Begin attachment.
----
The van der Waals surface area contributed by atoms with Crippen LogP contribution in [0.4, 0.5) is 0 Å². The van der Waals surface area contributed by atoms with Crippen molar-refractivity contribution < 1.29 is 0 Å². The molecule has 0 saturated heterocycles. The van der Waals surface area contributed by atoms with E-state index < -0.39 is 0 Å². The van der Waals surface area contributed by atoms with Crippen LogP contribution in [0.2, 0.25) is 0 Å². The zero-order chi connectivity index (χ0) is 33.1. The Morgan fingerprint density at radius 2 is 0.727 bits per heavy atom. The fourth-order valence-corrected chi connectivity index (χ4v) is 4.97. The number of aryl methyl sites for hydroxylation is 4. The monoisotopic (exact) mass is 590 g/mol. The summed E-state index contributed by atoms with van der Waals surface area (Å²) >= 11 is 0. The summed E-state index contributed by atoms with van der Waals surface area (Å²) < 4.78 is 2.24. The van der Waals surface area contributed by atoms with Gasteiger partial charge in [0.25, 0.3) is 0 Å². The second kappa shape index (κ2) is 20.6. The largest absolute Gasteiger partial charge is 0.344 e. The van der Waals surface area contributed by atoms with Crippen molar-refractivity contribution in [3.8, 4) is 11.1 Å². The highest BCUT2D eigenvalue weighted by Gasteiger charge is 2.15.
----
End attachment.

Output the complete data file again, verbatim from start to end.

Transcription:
The van der Waals surface area contributed by atoms with Crippen LogP contribution in [0.4, 0.5) is 0 Å². The van der Waals surface area contributed by atoms with Crippen molar-refractivity contribution < 1.29 is 0 Å². The molecule has 0 saturated heterocycles. The van der Waals surface area contributed by atoms with E-state index < -0.39 is 0 Å². The van der Waals surface area contributed by atoms with Crippen LogP contribution in [0.2, 0.25) is 0 Å². The zero-order chi connectivity index (χ0) is 33.1. The Morgan fingerprint density at radius 2 is 0.727 bits per heavy atom. The fourth-order valence-corrected chi connectivity index (χ4v) is 4.97. The number of aryl methyl sites for hydroxylation is 4. The monoisotopic (exact) mass is 590 g/mol. The summed E-state index contributed by atoms with van der Waals surface area (Å²) >= 11 is 0. The summed E-state index contributed by atoms with van der Waals surface area (Å²) < 4.78 is 2.24. The van der Waals surface area contributed by atoms with Gasteiger partial charge in [0.25, 0.3) is 0 Å². The second kappa shape index (κ2) is 20.6. The largest absolute Gasteiger partial charge is 0.344 e. The van der Waals surface area contributed by atoms with Crippen molar-refractivity contribution in [3.8, 4) is 11.1 Å². The highest BCUT2D eigenvalue weighted by Gasteiger charge is 2.15.